Rainy Season


By Shannon Wianecki

red ti leaf

November coincides with the onset of ho‘oilo: rainy season in Hawai‘i. But in the Islands, wet weather doesn’t signify a monotonous sog-fest. Thanks to persistent trade winds and vacillating temperatures across mountainous terrain, the Hawaiian Archipelago possesses some of Earth’s most diverse rainfall patterns. Our precipitation ranges from lacy, tiptoeing mists to roof-rattling downpours. It often changes personality from one street to the next. On Haleakala’s leeward shore, the parched community of Kihei receives less than 11 inches of rain a year — much of which seems to arrive in a single, shocking cloudburst. Not far afield, the Kukui rain gauge in the West Maui Mountains registers almost 366 inches a year. This supersaturated environment is wreathed year-round in fog.

These extreme ends of the rainbow — along with every shade in between — were well known to ancient Hawaiians, who composed some 2,000 names for rain. The most general term, ua, is a tiny verbal ledge from which a cascade of descriptors flows. Ua hanai evokes a gentle shower that nourishes the landscape as a parent nurtures a child; nakikiki‘i is the wind-driven slanting rain; and kahakiki refers to a bruising downpour. Perhaps you can recall a time you felt pakaku, large, splattering droplets, or ililani, an unexpected drenching from a seemingly clear sky.

Many of the Hawaiian names for rain are site specific. Uakea, for example, describes the white mist of Hana. And anyone who has traveled through East Maui has likely experienced ka ua pe‘e pu hala o Huelo (the Huelo rain that makes one hide in a hala grove). Pi‘iholo’s famous precipitation, the yellowish-red rain known as ‘ulalena, inspired the long-running theatrical performance of the same name. Midway through the show, audience members are instructed to rub their hands together to simulate the soft sound of water falling through the forest.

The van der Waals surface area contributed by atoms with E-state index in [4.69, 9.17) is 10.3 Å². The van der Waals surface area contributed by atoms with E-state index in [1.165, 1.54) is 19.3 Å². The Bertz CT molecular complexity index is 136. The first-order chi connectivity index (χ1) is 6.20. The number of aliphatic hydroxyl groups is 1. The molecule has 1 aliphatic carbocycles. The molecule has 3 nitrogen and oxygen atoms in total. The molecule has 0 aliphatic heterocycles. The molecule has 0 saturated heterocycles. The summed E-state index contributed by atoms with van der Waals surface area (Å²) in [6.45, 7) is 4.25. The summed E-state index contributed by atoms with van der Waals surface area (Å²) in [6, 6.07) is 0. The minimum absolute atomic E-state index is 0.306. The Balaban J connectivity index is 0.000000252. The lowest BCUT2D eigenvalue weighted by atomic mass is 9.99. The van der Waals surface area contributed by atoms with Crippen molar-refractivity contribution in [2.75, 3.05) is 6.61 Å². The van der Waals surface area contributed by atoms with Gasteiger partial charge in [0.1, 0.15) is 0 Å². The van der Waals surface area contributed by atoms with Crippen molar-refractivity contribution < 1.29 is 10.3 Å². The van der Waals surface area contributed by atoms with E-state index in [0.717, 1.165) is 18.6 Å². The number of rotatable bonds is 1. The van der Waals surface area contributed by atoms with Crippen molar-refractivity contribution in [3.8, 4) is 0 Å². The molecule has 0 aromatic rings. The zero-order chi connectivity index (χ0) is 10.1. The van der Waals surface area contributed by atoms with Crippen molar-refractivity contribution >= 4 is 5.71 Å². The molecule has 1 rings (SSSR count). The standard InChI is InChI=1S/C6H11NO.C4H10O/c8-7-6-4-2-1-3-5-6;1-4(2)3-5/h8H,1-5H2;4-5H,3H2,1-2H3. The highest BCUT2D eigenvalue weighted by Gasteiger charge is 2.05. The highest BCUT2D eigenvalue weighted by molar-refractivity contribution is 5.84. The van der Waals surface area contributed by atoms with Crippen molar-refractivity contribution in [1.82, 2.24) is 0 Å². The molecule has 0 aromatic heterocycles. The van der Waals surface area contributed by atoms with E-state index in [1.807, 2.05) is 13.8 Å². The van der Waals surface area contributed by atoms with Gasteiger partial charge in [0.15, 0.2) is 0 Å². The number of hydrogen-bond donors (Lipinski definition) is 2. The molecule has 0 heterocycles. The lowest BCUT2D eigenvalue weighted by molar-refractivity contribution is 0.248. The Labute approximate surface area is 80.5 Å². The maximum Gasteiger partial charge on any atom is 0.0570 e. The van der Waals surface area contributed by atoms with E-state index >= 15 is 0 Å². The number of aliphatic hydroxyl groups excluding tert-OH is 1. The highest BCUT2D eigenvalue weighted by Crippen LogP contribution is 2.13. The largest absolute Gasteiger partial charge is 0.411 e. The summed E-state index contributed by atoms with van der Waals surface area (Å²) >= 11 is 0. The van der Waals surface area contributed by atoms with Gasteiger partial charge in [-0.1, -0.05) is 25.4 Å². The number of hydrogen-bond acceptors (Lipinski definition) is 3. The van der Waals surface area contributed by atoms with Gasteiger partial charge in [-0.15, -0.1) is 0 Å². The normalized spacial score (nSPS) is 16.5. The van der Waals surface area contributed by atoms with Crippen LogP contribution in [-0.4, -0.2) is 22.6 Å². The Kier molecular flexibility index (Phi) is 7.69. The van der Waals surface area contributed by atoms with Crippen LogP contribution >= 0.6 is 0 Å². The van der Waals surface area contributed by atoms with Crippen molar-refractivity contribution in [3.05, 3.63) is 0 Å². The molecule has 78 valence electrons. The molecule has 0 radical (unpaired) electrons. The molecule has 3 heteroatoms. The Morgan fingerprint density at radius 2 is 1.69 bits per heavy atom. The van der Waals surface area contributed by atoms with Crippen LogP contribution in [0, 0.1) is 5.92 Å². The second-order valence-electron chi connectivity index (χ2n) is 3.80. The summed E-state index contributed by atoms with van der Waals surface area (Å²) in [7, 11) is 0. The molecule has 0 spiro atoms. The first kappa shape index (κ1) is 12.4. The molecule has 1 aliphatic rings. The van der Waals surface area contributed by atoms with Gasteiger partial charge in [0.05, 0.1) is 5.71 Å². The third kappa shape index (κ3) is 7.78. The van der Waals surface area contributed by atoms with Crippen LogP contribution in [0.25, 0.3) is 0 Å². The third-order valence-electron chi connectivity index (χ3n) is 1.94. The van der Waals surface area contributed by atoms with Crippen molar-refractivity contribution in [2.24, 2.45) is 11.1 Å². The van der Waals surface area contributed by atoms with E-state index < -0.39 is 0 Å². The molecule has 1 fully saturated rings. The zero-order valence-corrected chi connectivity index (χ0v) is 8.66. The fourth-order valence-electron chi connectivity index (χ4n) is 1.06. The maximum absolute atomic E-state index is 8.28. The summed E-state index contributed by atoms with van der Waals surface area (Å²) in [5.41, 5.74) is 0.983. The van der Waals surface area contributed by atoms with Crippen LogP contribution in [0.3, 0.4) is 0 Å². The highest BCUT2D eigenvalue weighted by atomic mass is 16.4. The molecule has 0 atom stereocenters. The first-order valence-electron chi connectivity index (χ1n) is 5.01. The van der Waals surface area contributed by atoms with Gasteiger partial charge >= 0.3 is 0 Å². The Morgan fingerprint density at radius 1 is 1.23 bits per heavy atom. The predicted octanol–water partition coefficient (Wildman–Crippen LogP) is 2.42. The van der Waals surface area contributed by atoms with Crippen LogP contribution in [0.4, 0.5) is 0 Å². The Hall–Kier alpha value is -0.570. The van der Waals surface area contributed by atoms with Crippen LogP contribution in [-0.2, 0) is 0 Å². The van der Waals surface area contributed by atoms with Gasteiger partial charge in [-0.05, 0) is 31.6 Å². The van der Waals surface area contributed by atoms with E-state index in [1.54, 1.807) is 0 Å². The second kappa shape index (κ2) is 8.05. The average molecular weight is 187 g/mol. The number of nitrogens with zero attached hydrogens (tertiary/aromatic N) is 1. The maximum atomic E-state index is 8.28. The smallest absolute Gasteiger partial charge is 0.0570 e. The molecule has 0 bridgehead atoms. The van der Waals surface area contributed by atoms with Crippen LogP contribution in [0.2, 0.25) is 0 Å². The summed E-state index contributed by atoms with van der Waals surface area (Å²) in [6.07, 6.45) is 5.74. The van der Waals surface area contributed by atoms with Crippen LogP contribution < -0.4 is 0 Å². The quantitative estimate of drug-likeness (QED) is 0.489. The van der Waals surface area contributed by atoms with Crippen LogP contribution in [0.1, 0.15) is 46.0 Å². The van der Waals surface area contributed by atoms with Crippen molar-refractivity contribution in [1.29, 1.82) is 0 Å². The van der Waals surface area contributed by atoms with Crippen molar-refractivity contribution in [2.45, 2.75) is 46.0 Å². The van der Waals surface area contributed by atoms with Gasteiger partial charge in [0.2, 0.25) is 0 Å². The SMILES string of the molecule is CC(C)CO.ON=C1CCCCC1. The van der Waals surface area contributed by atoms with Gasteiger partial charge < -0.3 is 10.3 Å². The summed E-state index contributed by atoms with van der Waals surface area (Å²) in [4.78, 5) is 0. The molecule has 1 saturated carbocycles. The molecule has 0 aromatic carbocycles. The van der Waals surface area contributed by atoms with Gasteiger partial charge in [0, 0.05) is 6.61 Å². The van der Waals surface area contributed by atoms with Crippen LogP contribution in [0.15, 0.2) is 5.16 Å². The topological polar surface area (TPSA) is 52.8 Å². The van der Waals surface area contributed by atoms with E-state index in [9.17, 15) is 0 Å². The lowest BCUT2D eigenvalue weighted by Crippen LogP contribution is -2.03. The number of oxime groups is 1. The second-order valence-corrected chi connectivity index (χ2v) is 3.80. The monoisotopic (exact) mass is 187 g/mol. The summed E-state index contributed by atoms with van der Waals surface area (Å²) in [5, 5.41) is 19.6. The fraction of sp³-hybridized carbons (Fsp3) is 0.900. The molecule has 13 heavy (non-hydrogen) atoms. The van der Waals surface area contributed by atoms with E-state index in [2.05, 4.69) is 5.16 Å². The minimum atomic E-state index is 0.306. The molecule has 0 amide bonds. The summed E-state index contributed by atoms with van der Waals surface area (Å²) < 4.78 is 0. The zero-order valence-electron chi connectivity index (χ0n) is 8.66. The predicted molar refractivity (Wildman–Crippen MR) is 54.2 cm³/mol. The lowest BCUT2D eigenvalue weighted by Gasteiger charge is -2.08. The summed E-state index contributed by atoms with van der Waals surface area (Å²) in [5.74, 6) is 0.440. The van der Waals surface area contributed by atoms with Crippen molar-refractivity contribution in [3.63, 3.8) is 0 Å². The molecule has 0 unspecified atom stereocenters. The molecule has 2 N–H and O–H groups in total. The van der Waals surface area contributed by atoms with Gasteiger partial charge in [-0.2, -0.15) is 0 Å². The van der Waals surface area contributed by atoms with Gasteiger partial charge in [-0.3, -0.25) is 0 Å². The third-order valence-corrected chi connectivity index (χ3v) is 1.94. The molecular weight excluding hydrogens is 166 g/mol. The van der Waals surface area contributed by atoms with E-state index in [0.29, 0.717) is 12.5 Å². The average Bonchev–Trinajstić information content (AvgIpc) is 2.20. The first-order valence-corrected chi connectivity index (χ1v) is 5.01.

A few years back, a British journalist complained that perhaps the Hawaiians got carried away. He asked, “Do we really need anything so specific as ua pa‘u pili [the rain that moistens the pili grass at Lahaina]?” Scientists argue that we absolutely do. Hydrological experts with the University of Hawai‘i recently completed the Rainfall Atlas of Hawai‘i, a comprehensive record of rainfall throughout the state. Resource managers can now use this tool when developing and protecting ground and surface water, restoring forests, and responding to the effects of global warming. You can use the interactive maps at www.rainfall.geography.hawaii.edu to find the weather that suits your mood the best.


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